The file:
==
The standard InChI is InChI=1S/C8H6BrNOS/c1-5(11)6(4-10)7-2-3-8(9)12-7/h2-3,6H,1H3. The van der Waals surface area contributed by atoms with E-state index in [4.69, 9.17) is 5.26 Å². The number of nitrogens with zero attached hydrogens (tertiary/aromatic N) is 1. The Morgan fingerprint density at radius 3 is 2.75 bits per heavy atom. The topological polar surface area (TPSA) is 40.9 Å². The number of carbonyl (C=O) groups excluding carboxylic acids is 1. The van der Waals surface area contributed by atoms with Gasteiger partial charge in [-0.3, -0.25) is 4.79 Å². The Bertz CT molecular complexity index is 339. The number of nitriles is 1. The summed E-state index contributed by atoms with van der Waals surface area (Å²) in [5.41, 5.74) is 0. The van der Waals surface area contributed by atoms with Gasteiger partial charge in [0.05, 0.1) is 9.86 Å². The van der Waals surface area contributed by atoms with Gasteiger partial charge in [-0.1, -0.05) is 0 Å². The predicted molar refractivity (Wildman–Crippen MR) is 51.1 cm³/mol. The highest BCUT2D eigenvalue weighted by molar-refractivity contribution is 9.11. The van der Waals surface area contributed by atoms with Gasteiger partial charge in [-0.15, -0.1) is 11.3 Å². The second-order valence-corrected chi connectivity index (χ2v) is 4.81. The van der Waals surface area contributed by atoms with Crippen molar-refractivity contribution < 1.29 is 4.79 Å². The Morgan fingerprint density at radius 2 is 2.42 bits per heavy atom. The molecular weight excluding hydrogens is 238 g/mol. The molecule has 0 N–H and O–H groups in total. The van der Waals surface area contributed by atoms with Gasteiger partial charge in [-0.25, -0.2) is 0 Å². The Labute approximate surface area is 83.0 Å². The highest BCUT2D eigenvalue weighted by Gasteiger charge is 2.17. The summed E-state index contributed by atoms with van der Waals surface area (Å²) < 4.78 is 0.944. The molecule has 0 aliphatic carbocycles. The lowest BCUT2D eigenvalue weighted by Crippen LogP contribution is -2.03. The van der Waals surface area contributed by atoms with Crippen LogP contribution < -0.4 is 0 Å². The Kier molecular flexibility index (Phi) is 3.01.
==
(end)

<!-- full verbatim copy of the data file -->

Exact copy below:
The standard InChI is InChI=1S/C8H6BrNOS/c1-5(11)6(4-10)7-2-3-8(9)12-7/h2-3,6H,1H3. The van der Waals surface area contributed by atoms with E-state index in [4.69, 9.17) is 5.26 Å². The number of nitrogens with zero attached hydrogens (tertiary/aromatic N) is 1. The Morgan fingerprint density at radius 3 is 2.75 bits per heavy atom. The topological polar surface area (TPSA) is 40.9 Å². The number of carbonyl (C=O) groups excluding carboxylic acids is 1. The van der Waals surface area contributed by atoms with Gasteiger partial charge in [-0.3, -0.25) is 4.79 Å². The Bertz CT molecular complexity index is 339. The number of nitriles is 1. The summed E-state index contributed by atoms with van der Waals surface area (Å²) in [5.41, 5.74) is 0. The van der Waals surface area contributed by atoms with Gasteiger partial charge in [0.05, 0.1) is 9.86 Å². The van der Waals surface area contributed by atoms with Gasteiger partial charge in [-0.1, -0.05) is 0 Å². The predicted molar refractivity (Wildman–Crippen MR) is 51.1 cm³/mol. The highest BCUT2D eigenvalue weighted by molar-refractivity contribution is 9.11. The van der Waals surface area contributed by atoms with Gasteiger partial charge in [-0.15, -0.1) is 11.3 Å². The second-order valence-corrected chi connectivity index (χ2v) is 4.81. The van der Waals surface area contributed by atoms with Crippen molar-refractivity contribution < 1.29 is 4.79 Å². The Morgan fingerprint density at radius 2 is 2.42 bits per heavy atom. The molecular weight excluding hydrogens is 238 g/mol. The molecule has 0 N–H and O–H groups in total. The van der Waals surface area contributed by atoms with Gasteiger partial charge in [-0.25, -0.2) is 0 Å². The Labute approximate surface area is 83.0 Å². The highest BCUT2D eigenvalue weighted by Gasteiger charge is 2.17. The summed E-state index contributed by atoms with van der Waals surface area (Å²) < 4.78 is 0.944. The molecule has 0 aliphatic carbocycles. The lowest BCUT2D eigenvalue weighted by Crippen LogP contribution is -2.03. The van der Waals surface area contributed by atoms with Crippen LogP contribution < -0.4 is 0 Å². The Kier molecular flexibility index (Phi) is 3.01.